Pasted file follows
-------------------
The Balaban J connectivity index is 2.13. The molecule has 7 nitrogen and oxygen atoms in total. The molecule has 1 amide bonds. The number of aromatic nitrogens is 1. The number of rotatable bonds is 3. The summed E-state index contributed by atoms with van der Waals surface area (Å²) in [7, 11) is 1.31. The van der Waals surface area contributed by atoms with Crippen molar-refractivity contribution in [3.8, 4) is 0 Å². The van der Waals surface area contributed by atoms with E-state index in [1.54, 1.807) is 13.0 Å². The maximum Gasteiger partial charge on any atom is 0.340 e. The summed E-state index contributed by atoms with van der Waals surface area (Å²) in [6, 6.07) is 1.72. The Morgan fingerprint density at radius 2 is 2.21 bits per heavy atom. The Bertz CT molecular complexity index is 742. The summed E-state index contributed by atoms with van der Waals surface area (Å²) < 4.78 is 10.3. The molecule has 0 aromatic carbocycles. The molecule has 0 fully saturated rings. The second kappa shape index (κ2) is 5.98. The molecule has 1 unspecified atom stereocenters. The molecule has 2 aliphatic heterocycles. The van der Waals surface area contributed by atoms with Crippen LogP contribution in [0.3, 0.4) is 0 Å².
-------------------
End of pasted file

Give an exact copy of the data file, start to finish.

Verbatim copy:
The Balaban J connectivity index is 2.13. The molecule has 7 nitrogen and oxygen atoms in total. The molecule has 1 amide bonds. The number of aromatic nitrogens is 1. The number of rotatable bonds is 3. The summed E-state index contributed by atoms with van der Waals surface area (Å²) in [7, 11) is 1.31. The van der Waals surface area contributed by atoms with Crippen molar-refractivity contribution in [3.8, 4) is 0 Å². The van der Waals surface area contributed by atoms with E-state index in [1.54, 1.807) is 13.0 Å². The maximum Gasteiger partial charge on any atom is 0.340 e. The summed E-state index contributed by atoms with van der Waals surface area (Å²) in [6, 6.07) is 1.72. The Morgan fingerprint density at radius 2 is 2.21 bits per heavy atom. The Bertz CT molecular complexity index is 742. The summed E-state index contributed by atoms with van der Waals surface area (Å²) < 4.78 is 10.3. The molecule has 0 aromatic carbocycles. The molecule has 0 fully saturated rings. The second kappa shape index (κ2) is 5.98. The molecule has 1 unspecified atom stereocenters. The molecule has 2 aliphatic heterocycles. The van der Waals surface area contributed by atoms with Crippen LogP contribution in [0.3, 0.4) is 0 Å².